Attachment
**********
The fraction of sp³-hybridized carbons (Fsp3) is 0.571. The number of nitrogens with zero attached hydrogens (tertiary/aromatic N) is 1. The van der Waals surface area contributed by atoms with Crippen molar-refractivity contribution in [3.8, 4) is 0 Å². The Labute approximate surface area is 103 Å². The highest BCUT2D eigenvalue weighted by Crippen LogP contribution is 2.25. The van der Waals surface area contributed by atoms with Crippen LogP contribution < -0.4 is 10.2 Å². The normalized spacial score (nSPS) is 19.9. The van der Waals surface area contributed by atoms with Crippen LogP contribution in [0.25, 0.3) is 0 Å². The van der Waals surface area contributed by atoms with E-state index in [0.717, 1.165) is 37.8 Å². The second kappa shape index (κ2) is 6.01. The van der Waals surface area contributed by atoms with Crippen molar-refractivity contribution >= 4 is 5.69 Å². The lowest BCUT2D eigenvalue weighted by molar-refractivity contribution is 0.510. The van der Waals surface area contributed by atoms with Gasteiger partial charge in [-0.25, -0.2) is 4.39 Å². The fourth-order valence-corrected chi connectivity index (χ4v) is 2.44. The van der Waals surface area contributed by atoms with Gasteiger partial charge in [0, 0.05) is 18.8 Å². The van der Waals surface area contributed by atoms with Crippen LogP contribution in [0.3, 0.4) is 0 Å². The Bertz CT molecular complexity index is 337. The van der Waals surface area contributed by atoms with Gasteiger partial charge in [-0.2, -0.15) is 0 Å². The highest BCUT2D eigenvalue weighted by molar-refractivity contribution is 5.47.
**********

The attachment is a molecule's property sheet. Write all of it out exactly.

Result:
The fraction of sp³-hybridized carbons (Fsp3) is 0.571. The number of nitrogens with zero attached hydrogens (tertiary/aromatic N) is 1. The van der Waals surface area contributed by atoms with Crippen molar-refractivity contribution in [3.8, 4) is 0 Å². The Labute approximate surface area is 103 Å². The highest BCUT2D eigenvalue weighted by Crippen LogP contribution is 2.25. The van der Waals surface area contributed by atoms with Crippen LogP contribution < -0.4 is 10.2 Å². The normalized spacial score (nSPS) is 19.9. The van der Waals surface area contributed by atoms with Crippen LogP contribution in [0.25, 0.3) is 0 Å². The van der Waals surface area contributed by atoms with E-state index in [0.717, 1.165) is 37.8 Å². The second kappa shape index (κ2) is 6.01. The van der Waals surface area contributed by atoms with Crippen molar-refractivity contribution >= 4 is 5.69 Å². The lowest BCUT2D eigenvalue weighted by molar-refractivity contribution is 0.510. The van der Waals surface area contributed by atoms with Gasteiger partial charge in [-0.25, -0.2) is 4.39 Å². The fourth-order valence-corrected chi connectivity index (χ4v) is 2.44. The van der Waals surface area contributed by atoms with Gasteiger partial charge in [0, 0.05) is 18.8 Å². The van der Waals surface area contributed by atoms with Crippen LogP contribution in [0.3, 0.4) is 0 Å². The Bertz CT molecular complexity index is 337. The van der Waals surface area contributed by atoms with Gasteiger partial charge in [-0.2, -0.15) is 0 Å². The highest BCUT2D eigenvalue weighted by molar-refractivity contribution is 5.47.